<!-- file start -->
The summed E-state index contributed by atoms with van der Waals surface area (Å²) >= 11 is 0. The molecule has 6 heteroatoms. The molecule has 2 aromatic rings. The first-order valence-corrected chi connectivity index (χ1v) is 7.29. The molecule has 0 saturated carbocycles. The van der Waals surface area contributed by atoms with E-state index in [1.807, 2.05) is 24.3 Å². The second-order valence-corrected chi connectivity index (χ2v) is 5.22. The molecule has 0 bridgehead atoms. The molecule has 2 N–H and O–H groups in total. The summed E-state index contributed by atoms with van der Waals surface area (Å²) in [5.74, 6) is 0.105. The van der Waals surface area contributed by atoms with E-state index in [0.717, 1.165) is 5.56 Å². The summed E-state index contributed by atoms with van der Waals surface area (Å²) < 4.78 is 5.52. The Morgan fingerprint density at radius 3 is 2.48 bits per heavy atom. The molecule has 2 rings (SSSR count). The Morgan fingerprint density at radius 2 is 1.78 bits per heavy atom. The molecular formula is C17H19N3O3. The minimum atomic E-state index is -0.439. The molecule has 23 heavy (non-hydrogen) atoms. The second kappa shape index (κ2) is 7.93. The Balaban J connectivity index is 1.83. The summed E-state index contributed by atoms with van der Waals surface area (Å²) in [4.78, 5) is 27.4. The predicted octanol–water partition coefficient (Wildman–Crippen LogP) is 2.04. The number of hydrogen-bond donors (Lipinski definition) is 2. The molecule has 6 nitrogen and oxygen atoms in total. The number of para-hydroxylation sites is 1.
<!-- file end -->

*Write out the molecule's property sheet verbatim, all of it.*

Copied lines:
The summed E-state index contributed by atoms with van der Waals surface area (Å²) >= 11 is 0. The molecule has 6 heteroatoms. The molecule has 2 aromatic rings. The first-order valence-corrected chi connectivity index (χ1v) is 7.29. The molecule has 0 saturated carbocycles. The van der Waals surface area contributed by atoms with E-state index in [1.807, 2.05) is 24.3 Å². The second-order valence-corrected chi connectivity index (χ2v) is 5.22. The molecule has 0 bridgehead atoms. The molecule has 2 N–H and O–H groups in total. The summed E-state index contributed by atoms with van der Waals surface area (Å²) in [5.74, 6) is 0.105. The van der Waals surface area contributed by atoms with E-state index in [0.717, 1.165) is 5.56 Å². The summed E-state index contributed by atoms with van der Waals surface area (Å²) < 4.78 is 5.52. The Morgan fingerprint density at radius 3 is 2.48 bits per heavy atom. The molecule has 2 rings (SSSR count). The Morgan fingerprint density at radius 2 is 1.78 bits per heavy atom. The molecular formula is C17H19N3O3. The minimum atomic E-state index is -0.439. The molecule has 23 heavy (non-hydrogen) atoms. The second kappa shape index (κ2) is 7.93. The Balaban J connectivity index is 1.83. The summed E-state index contributed by atoms with van der Waals surface area (Å²) in [4.78, 5) is 27.4. The predicted octanol–water partition coefficient (Wildman–Crippen LogP) is 2.04. The number of hydrogen-bond donors (Lipinski definition) is 2. The molecule has 6 nitrogen and oxygen atoms in total. The number of para-hydroxylation sites is 1.